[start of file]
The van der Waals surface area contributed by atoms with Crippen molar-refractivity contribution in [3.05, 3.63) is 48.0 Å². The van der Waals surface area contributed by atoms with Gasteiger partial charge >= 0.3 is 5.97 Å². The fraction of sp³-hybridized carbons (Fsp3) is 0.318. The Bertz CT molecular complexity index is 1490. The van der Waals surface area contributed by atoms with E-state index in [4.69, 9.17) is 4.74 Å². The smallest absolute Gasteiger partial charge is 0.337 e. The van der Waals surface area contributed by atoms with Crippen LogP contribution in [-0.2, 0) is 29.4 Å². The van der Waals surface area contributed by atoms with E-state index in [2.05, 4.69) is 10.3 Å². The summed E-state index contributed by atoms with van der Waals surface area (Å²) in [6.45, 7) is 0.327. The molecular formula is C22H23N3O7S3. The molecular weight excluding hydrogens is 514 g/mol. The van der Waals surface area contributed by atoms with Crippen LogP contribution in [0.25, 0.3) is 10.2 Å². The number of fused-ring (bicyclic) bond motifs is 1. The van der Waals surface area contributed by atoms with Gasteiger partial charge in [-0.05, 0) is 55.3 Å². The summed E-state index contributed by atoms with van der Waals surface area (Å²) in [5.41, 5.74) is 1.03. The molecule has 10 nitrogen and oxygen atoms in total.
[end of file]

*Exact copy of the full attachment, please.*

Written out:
The van der Waals surface area contributed by atoms with Crippen molar-refractivity contribution in [3.05, 3.63) is 48.0 Å². The van der Waals surface area contributed by atoms with Gasteiger partial charge >= 0.3 is 5.97 Å². The fraction of sp³-hybridized carbons (Fsp3) is 0.318. The Bertz CT molecular complexity index is 1490. The van der Waals surface area contributed by atoms with E-state index in [4.69, 9.17) is 4.74 Å². The smallest absolute Gasteiger partial charge is 0.337 e. The van der Waals surface area contributed by atoms with Crippen LogP contribution in [-0.2, 0) is 29.4 Å². The van der Waals surface area contributed by atoms with E-state index in [2.05, 4.69) is 10.3 Å². The summed E-state index contributed by atoms with van der Waals surface area (Å²) in [6.45, 7) is 0.327. The molecular formula is C22H23N3O7S3. The molecular weight excluding hydrogens is 514 g/mol. The van der Waals surface area contributed by atoms with Crippen LogP contribution in [0.25, 0.3) is 10.2 Å². The number of fused-ring (bicyclic) bond motifs is 1. The van der Waals surface area contributed by atoms with Gasteiger partial charge in [-0.05, 0) is 55.3 Å². The summed E-state index contributed by atoms with van der Waals surface area (Å²) in [5.41, 5.74) is 1.03. The molecule has 10 nitrogen and oxygen atoms in total.